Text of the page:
• Respondents are likely to put little effort into answering the survey.

More generally, this decision should be made by taking into account factors such as scale sensitivity (i.e., smallest absolute amount of change that can be detected by a measurement), age and education level of respondents, choice of the midpoint label and researcher’s preference (Chyung et al., 2017).

7. Label each anchor point on Likert scales

An anchor is a word or sentence that describes a position on a response scale. Research has shown that, on a Likert scale, it is best to use as many verbal labels as possible. For instance, for the question ‘How would you rate your mental health overall?’, the anchor points could be : excellent, very good, good, fair, bad and very bad. It is particularly important in order to discourage respondents from becoming reliant on the midpoint when responding to a scale (Matell & Jacoby, 1972). We thus recommend labeling each anchor point to maximize data quality by reducing measurement error (Artino & Gehlbach, 2012). Thankfully, it is also what respondents prefer (Johns, 2010)!

8. Number of points on a scale

Closely related is the debate around the number of points to include on a Likert scale. Although Likert originally designed five-point scales, there are no theoretical reasons to rule out different numbers.

Scales with less points are easier and quicker to use but do not provide as much information (Preston and Colman, 2000). Larger scales can be harder for the respondents to interpret but provide researchers with more nuanced and accurate information about the repondants’ answers.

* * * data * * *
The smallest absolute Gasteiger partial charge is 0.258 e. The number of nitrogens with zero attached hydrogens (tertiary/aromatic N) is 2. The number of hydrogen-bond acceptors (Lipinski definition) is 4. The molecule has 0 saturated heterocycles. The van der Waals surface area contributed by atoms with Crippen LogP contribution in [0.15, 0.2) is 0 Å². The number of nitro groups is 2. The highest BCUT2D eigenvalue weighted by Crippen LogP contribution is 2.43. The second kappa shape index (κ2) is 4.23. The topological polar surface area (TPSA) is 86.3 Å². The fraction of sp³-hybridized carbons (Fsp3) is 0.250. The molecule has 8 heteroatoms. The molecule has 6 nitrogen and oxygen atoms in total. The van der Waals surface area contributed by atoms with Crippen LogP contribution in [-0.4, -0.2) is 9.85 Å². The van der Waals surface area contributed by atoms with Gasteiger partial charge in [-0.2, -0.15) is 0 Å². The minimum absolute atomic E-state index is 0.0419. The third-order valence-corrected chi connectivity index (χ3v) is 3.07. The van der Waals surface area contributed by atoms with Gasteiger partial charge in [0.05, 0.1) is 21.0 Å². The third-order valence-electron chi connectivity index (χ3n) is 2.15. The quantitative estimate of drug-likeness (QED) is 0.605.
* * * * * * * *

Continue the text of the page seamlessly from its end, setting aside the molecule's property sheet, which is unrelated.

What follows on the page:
While researchers have not agreed on a single optimal number of points to include on a Likert scale, most recommend between five and seven points (Preston & Colman, 2000; Chen and al., 2015). The decision is dependent upon the characteristics of the study, particularly the cognitive capacities of its respondents. For instance, Weijters et al. (2010) recommend using five-point scales for the general population, and seven-point scales for populations with relatively high levels of verbal skills and experience with questionnaires. Nemoto and Beglar (2013) encourage the use of four-point scales for young respondents.

 

Conclusion

In conclusion, often there is not a unique right way to build a Likert scale but rather a multitude of trade-offs to consider. However, survey designers should always try to make the most appropriate decisions contingent upon the project’s characteristics. When biases cannot be avoided or controlled for, it is important to explicitly acknowledge them.

It is beyond the scope of this article but worth noting that survey design is closely related to statistical data analysis. Understanding how to design a Likert scale that fits a specific type of data analysis requires statistical knowledge that is not provided in this article. In the future, TASO is hoping to publish more information on this topic specifically.

 

Get in touch

If you have conducted research, or know of research, that could be added to this page, please get in touch with us.

 

References